All of these words had, over the past few years, come out of Obama, even the criticism of American exceptionalism. Putin is a judo expert. His op-ed was a perfect rope-a-dope because he used Obama’s words to create a momentum in Obama that he used against him.
By Thursday, Kerry was in Geneva negotiating with Russian Foreign Minister Sergei Lavrov. Diplomats often hold intentionally meaningless press conferences in the midst of such meetings. They smile, look forward to “cordial and frank discussions,” and avoid saying anything that might upset anyone.
When he was a senator, John Kerry was famous for long-winded questions to nominees in confirmation hearings. His were second only to Joe Biden’s in length and opacity. On Thursday, with Lavrov, Kerry gave a three-minute harangue that apparently stunned Lavrov.
Talking down to Kerry, Lavrov said, “I’m not prepared with the extended political statement. Diplomacy likes silence.” In Damon Runyon’s words, “Shut up, John, he explained.”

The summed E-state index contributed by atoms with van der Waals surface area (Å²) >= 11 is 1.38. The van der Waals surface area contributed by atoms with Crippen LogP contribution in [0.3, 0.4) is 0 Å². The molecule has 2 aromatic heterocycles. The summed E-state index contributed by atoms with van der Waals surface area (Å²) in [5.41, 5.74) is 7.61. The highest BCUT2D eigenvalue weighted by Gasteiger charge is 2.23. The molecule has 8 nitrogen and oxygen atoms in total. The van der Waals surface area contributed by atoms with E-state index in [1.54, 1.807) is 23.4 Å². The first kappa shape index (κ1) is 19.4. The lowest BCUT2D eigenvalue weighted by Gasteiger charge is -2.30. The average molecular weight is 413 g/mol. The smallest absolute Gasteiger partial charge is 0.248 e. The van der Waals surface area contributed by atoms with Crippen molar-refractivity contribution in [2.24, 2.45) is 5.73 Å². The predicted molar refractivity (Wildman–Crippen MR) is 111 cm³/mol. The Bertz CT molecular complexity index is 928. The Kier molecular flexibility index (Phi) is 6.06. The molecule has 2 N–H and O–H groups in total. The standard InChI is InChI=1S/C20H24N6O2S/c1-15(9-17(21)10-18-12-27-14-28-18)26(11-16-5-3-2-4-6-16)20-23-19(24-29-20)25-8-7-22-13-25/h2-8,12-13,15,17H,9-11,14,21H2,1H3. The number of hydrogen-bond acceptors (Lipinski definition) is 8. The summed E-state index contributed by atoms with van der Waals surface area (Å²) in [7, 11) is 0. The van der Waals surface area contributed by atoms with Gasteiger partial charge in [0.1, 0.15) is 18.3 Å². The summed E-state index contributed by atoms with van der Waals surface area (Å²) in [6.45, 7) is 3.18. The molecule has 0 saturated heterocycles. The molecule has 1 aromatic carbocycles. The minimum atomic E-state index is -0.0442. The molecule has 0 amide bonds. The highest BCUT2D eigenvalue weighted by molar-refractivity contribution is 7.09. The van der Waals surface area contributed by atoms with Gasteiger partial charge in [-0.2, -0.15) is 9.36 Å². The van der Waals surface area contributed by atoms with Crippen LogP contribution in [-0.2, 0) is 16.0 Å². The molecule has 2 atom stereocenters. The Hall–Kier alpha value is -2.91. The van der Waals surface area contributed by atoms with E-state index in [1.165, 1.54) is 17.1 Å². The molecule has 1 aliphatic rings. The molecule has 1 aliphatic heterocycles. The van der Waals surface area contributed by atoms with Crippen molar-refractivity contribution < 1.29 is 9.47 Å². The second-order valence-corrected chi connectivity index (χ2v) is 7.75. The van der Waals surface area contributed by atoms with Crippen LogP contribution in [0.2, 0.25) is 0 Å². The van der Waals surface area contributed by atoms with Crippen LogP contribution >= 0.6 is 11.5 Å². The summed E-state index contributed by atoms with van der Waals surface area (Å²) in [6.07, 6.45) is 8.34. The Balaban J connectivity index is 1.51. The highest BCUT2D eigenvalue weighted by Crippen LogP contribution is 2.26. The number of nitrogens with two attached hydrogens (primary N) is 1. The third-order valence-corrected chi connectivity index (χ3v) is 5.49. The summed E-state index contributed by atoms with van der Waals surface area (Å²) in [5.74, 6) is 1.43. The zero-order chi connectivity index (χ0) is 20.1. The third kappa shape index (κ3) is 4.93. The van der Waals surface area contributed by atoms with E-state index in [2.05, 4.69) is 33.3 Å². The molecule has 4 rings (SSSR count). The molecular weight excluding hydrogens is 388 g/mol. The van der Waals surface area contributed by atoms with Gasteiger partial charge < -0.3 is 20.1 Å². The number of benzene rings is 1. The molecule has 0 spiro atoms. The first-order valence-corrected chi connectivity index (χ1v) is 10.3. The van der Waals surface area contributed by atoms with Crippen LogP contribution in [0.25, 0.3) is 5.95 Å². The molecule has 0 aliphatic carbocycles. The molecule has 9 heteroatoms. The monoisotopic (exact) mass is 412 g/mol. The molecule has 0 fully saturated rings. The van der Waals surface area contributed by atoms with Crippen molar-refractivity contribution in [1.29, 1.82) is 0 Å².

In addition to long-winded questions, Senator Kerry is best remembered for straddling the justification of the Iraq war and voting for the Iraq surge before he voted against it. At one point in his 2004 presidential campaign, he called Bush’s decision to invade Iraq a “failure of diplomacy of a massive scale.” Now America’s chief diplomat, Kerry is failing on a scale unmatched by Bush or any of his Republican predecessors.
Kerry fails to understand that diplomats negotiate in private rather than in press conferences. That is so basic a principle that anyone who fails to understand it is naïve and incompetent.
As a result of Kerry’s negotiations with Lavrov, we now have another meaningless agreement that the UN will be asked to administer. It calls for Syria to turn over a full accounting of its chemical weapons within a week. But for weeks we have heard what the Wall Street Journal reported on Friday: that Assad has been busy hiding his chemical weapons in dozens of spots. Syria’s chemical arsenal is apparently departing for Lebanon and largely into the hands of Hezbollah terrorists. Assad’s compliance with the agreement is as likely as North Korea’s or Iran’s on any attempt at arms control.
If the UN Security Council adopts the Russian-American agreement by resolution -- and given China’s veto, that is nowhere assured -- the threat of military force has been removed. Assad’s compliance is assured by the threat of further sanctions by the UN or “other consequences” which are undefined. Putin won, hands down. He got everything he wanted and we got nothing.